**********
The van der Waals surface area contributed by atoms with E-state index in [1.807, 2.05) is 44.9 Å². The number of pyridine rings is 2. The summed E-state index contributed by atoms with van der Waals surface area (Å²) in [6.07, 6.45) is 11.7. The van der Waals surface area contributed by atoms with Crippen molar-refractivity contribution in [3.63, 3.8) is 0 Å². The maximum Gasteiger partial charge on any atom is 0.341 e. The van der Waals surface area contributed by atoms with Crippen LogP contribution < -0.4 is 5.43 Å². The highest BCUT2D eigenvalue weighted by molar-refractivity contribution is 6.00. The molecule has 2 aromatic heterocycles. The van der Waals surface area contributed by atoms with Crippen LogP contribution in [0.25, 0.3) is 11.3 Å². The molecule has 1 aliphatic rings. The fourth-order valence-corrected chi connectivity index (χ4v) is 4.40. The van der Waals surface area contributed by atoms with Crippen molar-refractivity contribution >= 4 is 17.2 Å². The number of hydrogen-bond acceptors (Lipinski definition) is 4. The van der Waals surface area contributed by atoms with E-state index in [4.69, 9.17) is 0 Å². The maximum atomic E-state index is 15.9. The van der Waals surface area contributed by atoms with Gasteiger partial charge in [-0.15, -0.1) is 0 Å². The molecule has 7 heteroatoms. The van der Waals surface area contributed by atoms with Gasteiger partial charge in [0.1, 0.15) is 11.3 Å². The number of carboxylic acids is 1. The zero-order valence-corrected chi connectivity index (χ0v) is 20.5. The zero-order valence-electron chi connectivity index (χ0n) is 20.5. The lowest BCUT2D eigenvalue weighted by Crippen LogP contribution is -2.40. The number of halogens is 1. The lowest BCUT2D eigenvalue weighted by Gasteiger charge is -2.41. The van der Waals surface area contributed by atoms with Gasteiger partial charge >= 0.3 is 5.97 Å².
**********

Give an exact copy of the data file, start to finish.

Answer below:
The van der Waals surface area contributed by atoms with E-state index in [1.807, 2.05) is 44.9 Å². The number of pyridine rings is 2. The summed E-state index contributed by atoms with van der Waals surface area (Å²) in [6.07, 6.45) is 11.7. The van der Waals surface area contributed by atoms with Crippen molar-refractivity contribution in [3.63, 3.8) is 0 Å². The maximum Gasteiger partial charge on any atom is 0.341 e. The van der Waals surface area contributed by atoms with Crippen LogP contribution < -0.4 is 5.43 Å². The highest BCUT2D eigenvalue weighted by molar-refractivity contribution is 6.00. The molecule has 2 aromatic heterocycles. The van der Waals surface area contributed by atoms with Crippen LogP contribution in [0.25, 0.3) is 11.3 Å². The molecule has 1 aliphatic rings. The fourth-order valence-corrected chi connectivity index (χ4v) is 4.40. The van der Waals surface area contributed by atoms with Crippen molar-refractivity contribution >= 4 is 17.2 Å². The number of hydrogen-bond acceptors (Lipinski definition) is 4. The van der Waals surface area contributed by atoms with E-state index in [4.69, 9.17) is 0 Å². The maximum atomic E-state index is 15.9. The van der Waals surface area contributed by atoms with Gasteiger partial charge in [-0.15, -0.1) is 0 Å². The molecule has 7 heteroatoms. The van der Waals surface area contributed by atoms with Gasteiger partial charge in [0.1, 0.15) is 11.3 Å². The number of carboxylic acids is 1. The zero-order valence-corrected chi connectivity index (χ0v) is 20.5. The zero-order valence-electron chi connectivity index (χ0n) is 20.5. The lowest BCUT2D eigenvalue weighted by Crippen LogP contribution is -2.40. The number of halogens is 1. The lowest BCUT2D eigenvalue weighted by Gasteiger charge is -2.41. The van der Waals surface area contributed by atoms with Gasteiger partial charge >= 0.3 is 5.97 Å².